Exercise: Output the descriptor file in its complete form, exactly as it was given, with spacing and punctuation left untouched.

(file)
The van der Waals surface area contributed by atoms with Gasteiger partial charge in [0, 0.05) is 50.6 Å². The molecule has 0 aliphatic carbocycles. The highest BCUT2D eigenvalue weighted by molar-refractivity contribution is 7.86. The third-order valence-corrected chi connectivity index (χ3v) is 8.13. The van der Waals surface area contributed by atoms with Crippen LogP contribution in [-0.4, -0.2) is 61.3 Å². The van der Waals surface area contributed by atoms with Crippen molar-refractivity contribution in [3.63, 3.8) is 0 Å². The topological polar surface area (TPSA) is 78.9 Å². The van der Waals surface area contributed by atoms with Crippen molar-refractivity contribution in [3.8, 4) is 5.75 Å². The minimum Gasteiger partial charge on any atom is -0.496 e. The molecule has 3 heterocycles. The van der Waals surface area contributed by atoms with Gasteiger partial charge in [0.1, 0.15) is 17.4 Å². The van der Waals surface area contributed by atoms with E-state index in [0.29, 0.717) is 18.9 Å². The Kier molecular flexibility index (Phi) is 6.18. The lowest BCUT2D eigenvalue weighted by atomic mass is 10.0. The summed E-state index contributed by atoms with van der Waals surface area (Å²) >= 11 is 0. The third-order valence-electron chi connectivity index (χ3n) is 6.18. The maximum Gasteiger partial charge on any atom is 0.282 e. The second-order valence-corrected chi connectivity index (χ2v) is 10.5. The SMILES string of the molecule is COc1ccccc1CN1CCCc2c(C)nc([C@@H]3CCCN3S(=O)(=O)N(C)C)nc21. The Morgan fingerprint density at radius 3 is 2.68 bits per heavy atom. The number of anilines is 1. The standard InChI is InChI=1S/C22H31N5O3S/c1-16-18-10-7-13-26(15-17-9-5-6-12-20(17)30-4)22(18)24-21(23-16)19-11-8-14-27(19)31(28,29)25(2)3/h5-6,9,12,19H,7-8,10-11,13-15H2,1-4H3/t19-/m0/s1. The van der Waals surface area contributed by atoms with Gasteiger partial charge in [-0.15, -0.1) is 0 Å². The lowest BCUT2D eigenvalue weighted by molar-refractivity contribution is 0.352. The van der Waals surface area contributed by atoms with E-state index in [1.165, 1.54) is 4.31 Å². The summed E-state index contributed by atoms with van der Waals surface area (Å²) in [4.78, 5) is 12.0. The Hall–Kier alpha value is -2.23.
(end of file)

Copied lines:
The van der Waals surface area contributed by atoms with Gasteiger partial charge in [0, 0.05) is 50.6 Å². The molecule has 0 aliphatic carbocycles. The highest BCUT2D eigenvalue weighted by molar-refractivity contribution is 7.86. The third-order valence-corrected chi connectivity index (χ3v) is 8.13. The van der Waals surface area contributed by atoms with Crippen LogP contribution in [-0.4, -0.2) is 61.3 Å². The van der Waals surface area contributed by atoms with Crippen molar-refractivity contribution in [3.63, 3.8) is 0 Å². The topological polar surface area (TPSA) is 78.9 Å². The van der Waals surface area contributed by atoms with Crippen molar-refractivity contribution in [3.8, 4) is 5.75 Å². The minimum Gasteiger partial charge on any atom is -0.496 e. The molecule has 3 heterocycles. The van der Waals surface area contributed by atoms with Gasteiger partial charge in [0.1, 0.15) is 17.4 Å². The van der Waals surface area contributed by atoms with E-state index in [0.29, 0.717) is 18.9 Å². The Kier molecular flexibility index (Phi) is 6.18. The lowest BCUT2D eigenvalue weighted by atomic mass is 10.0. The summed E-state index contributed by atoms with van der Waals surface area (Å²) >= 11 is 0. The third-order valence-electron chi connectivity index (χ3n) is 6.18. The maximum Gasteiger partial charge on any atom is 0.282 e. The second-order valence-corrected chi connectivity index (χ2v) is 10.5. The SMILES string of the molecule is COc1ccccc1CN1CCCc2c(C)nc([C@@H]3CCCN3S(=O)(=O)N(C)C)nc21. The Morgan fingerprint density at radius 3 is 2.68 bits per heavy atom. The number of anilines is 1. The standard InChI is InChI=1S/C22H31N5O3S/c1-16-18-10-7-13-26(15-17-9-5-6-12-20(17)30-4)22(18)24-21(23-16)19-11-8-14-27(19)31(28,29)25(2)3/h5-6,9,12,19H,7-8,10-11,13-15H2,1-4H3/t19-/m0/s1. The van der Waals surface area contributed by atoms with Gasteiger partial charge in [-0.15, -0.1) is 0 Å². The lowest BCUT2D eigenvalue weighted by molar-refractivity contribution is 0.352. The van der Waals surface area contributed by atoms with E-state index in [1.165, 1.54) is 4.31 Å². The summed E-state index contributed by atoms with van der Waals surface area (Å²) in [4.78, 5) is 12.0. The Hall–Kier alpha value is -2.23.